Finally, in terms of methodological limitations, this study was only able to consider GDP at the national level due to the unavailability of regional data. Consequently, we were not able to incorporate provincial heterogeneity into the decomposition of coal consumption. If this panel data were to become available, some provincial heterogeneity related factors could also be uncovered in future research.

5. Conclusions and Policy Recommendations

5.1. Key Findings

Of the world’s top ten coal consumers, the rapidly developing country of Indonesia has demonstrated the highest growth rate for the past decade. Until now, however, knowledge has lacked on the precise contributions of various policy, economic and demographic drivers to this increasing reliance on coal, particularly in the power sector. This study thus used a decomposition analysis to determine the relative influence of each over the past five decades.
We found that the composition of the energy mix has exerted the largest driving force on coal consumption. While this is an intuitive and expected finding, by accounting for other socio-economic factors such as urbanization and the increasing wealth of the urban population, we also found that other less appreciated factors have contributed to an increased demand for energy (and coal by extension). In order of contribution, these were the urban economic effect (the ratio of the urban population to GDP) followed by the growing relative share of the urban population (the urbanization effect) in addition to the population increase itself in absolute terms (the population effect). We thus demonstrated that the drivers of increased coal consumption are multi-faced, complex and intertwined. While traditional energy policy, which dictates the energy mix, is essential for reducing coal consumption, broader socio-economic and demographic drivers are also important. Decoupling these driving forces from CO2 emissions thus requires policies beyond the narrow field of energy policy. To this end, we make several policy recommendations below, based on our findings.

5.2. Policy Recommendations

Indonesia’s rising appetite for coal—especially in the power sector—will likely prove a significant challenge for the global task of reducing coal consumption for climate mitigation and other health and environmental benefits. Given the multi-faceted drivers we have revealed, a multi-pronged approach is required to decouple rising wealth and urbanization from coal combustion.
The first set of policy recommendations relate to the finding that the energy mix is the principle driver of increased coal consumption in Indonesia over the last five-decades. Since the bulk of coal is consumed in power generation, multiple measures are needed to curb this rising trend. With large additions of power generation capacity planned for coming years, it is important that cleaner alternatives to coal (i.e., gas and geothermal) are prioritized by government leaders through the formulation of a less coal-intensive energy mix targets for the future. Since it is likely that many additions of CFPPs will go ahead due to existing commitments, it is essential that future emissions are reduced by building high-efficiency plants that replace older, less-efficient counterparts. Given that the majority of new CFPPs are being built with technical and financial assistance from China and Japan, it is also essential that government policy in these countries directs this bilateral assistance to the goal of decarbonizing Indonesia’s electricity mix—and not just on building cheap power sources. Emissions limits for CO2 could be imposed on the state-owned utility PLN that could only be met with plants using ultra-supercritical technology or cleaner sources of coal than the current market preference for cheap lignite. Yet encouraging the addition of cleaner power sources would also require measures to reduce the economic advantage currently enjoyed by coal over other energy sources through upstream and downstream subsidies and institutional arrangements that suppress the true cost of coal-fired electricity. Finally, for existing plants, it is essential that coal consumption be reduced as much as possible through adequate plant maintenance, and that early retirements are prioritized for the most polluting facilities.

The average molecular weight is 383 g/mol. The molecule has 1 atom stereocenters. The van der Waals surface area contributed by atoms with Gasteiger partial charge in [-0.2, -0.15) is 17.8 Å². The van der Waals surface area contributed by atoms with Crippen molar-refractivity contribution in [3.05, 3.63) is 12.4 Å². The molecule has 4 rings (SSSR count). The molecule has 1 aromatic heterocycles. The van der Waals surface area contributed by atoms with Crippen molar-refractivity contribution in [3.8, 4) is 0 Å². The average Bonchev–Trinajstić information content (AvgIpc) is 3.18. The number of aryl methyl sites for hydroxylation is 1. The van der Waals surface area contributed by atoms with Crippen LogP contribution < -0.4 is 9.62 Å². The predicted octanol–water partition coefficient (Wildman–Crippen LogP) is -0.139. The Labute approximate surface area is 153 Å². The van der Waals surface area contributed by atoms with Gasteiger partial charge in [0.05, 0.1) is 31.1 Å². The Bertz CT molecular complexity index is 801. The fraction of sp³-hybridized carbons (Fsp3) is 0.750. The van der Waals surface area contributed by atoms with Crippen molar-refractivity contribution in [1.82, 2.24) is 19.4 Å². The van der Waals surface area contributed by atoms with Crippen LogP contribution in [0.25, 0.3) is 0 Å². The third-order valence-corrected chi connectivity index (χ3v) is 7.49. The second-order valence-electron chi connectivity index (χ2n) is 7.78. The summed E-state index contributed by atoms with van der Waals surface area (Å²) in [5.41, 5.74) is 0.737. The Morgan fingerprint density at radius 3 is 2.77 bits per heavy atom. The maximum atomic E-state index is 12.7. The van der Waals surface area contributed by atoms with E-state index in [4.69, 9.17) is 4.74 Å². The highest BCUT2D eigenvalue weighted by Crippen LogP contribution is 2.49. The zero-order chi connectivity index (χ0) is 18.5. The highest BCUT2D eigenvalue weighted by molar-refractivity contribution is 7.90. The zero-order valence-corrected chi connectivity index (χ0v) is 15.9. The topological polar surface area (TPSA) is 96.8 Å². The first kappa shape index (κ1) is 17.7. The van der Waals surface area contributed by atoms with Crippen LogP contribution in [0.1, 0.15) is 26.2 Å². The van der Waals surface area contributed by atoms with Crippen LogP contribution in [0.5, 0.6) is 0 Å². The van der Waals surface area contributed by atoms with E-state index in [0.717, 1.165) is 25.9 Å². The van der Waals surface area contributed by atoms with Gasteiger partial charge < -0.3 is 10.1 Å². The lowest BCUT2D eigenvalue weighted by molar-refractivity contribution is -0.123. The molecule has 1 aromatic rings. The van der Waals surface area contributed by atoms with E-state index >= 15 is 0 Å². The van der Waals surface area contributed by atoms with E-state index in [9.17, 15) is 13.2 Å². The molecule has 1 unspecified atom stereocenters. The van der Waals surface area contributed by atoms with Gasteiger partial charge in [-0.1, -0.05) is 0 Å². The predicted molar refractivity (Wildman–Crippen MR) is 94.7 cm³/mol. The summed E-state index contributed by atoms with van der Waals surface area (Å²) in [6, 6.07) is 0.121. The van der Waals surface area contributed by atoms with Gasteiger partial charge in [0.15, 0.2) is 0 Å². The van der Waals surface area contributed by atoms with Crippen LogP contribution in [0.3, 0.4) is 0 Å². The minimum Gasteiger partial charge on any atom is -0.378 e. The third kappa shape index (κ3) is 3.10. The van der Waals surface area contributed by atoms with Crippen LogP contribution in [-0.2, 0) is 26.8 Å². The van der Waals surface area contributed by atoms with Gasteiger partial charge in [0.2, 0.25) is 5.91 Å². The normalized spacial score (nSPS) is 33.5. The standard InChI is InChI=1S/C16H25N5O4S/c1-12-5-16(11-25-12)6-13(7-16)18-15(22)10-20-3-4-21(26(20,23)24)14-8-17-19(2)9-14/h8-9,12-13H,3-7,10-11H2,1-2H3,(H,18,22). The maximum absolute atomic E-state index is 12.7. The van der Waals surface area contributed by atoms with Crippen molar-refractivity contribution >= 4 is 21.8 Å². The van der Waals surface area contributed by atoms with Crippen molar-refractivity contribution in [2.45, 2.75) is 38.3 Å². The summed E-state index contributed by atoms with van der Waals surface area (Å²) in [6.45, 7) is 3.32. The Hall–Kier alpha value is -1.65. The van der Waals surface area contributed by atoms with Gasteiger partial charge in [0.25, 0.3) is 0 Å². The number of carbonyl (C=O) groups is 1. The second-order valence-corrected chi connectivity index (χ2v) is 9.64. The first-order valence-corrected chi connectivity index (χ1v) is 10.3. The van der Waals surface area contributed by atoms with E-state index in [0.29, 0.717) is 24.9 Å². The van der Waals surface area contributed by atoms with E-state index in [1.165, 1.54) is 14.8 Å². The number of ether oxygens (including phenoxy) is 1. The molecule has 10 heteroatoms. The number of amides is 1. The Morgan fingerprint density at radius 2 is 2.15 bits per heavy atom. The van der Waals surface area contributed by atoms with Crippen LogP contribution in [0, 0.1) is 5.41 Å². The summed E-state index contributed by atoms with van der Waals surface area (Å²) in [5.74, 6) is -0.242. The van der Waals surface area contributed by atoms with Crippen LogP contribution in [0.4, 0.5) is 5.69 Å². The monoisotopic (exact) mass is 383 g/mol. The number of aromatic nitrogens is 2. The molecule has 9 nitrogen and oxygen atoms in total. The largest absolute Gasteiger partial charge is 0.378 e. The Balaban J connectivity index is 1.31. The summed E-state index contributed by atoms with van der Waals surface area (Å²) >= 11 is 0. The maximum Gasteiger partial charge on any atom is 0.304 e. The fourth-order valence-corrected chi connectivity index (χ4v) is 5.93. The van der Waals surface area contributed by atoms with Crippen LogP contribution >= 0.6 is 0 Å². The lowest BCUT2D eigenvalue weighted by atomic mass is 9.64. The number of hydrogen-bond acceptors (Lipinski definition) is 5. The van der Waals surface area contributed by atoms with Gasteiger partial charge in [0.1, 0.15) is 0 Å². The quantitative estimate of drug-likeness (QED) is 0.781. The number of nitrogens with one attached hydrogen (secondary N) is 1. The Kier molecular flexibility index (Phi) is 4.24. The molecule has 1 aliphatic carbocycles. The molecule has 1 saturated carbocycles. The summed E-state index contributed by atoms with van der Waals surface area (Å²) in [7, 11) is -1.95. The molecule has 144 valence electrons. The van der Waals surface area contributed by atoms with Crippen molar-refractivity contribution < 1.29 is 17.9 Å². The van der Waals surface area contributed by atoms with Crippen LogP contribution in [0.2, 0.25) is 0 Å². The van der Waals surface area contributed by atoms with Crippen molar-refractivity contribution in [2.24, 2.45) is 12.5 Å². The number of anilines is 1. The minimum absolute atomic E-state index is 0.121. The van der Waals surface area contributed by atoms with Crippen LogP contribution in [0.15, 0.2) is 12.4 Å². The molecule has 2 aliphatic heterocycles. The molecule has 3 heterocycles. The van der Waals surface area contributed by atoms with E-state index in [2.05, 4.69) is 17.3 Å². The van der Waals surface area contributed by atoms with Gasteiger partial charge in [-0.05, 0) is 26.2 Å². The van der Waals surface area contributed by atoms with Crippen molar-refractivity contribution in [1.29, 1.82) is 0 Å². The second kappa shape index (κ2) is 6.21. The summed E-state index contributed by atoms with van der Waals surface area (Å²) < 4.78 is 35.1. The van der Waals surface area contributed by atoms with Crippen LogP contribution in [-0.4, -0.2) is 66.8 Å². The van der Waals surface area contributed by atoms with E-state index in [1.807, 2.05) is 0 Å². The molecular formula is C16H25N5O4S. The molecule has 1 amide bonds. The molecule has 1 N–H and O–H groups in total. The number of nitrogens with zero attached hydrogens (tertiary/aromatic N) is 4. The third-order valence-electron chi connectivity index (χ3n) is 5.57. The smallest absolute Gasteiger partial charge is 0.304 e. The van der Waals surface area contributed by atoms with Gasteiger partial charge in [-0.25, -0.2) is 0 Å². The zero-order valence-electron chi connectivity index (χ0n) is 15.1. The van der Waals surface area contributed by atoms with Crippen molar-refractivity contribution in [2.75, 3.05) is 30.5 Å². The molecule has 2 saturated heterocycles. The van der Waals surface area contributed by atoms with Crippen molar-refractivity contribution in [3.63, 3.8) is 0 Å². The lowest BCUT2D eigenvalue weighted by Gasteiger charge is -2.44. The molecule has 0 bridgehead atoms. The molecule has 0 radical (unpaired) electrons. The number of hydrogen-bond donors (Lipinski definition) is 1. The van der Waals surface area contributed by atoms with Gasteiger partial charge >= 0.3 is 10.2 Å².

The second set of policy recommendations stems from the finding that the growing share and wealth of the urban population is also exerting a significant pressure on Indonesia’s rising coal consumption. This points to a need to decouple increasing urbanization and household income from energy demand. Although both electricity and liquid petroleum gas each contribute a roughly equal share to household CO2 emissions, demand for electricity consumption is rising faster than gas [39]. Thus, both demand-side and supply-side measures are required to reduce the energy consumption of electrical appliances.
On the supply-side, effective measures might involve policies to increase the energy efficiency of locally manufactured and imported electrical appliances. Raising the minimum energy performance standards for a variety of appliance categories such as air conditioning, lighting, refrigerators, and televisions could provide an important step in this direction. Manufacturers and retailers could be given economic incentives to achieve higher production or sales volumes of energy efficient models. Spurring the manufacturing and diffusion of high-efficiency air-conditioners (currently the largest single consumer of household energy) is particularly important. Sales of household air-conditioning units in Indonesia are growing around 10–15% a year, mostly as a result of urbanization and rising income levels [101]. However, minimum energy performance standards are currently lower than other ASEAN countries. This points to an opportunity to raise efficiency standards and performance indicators in line with best international practices.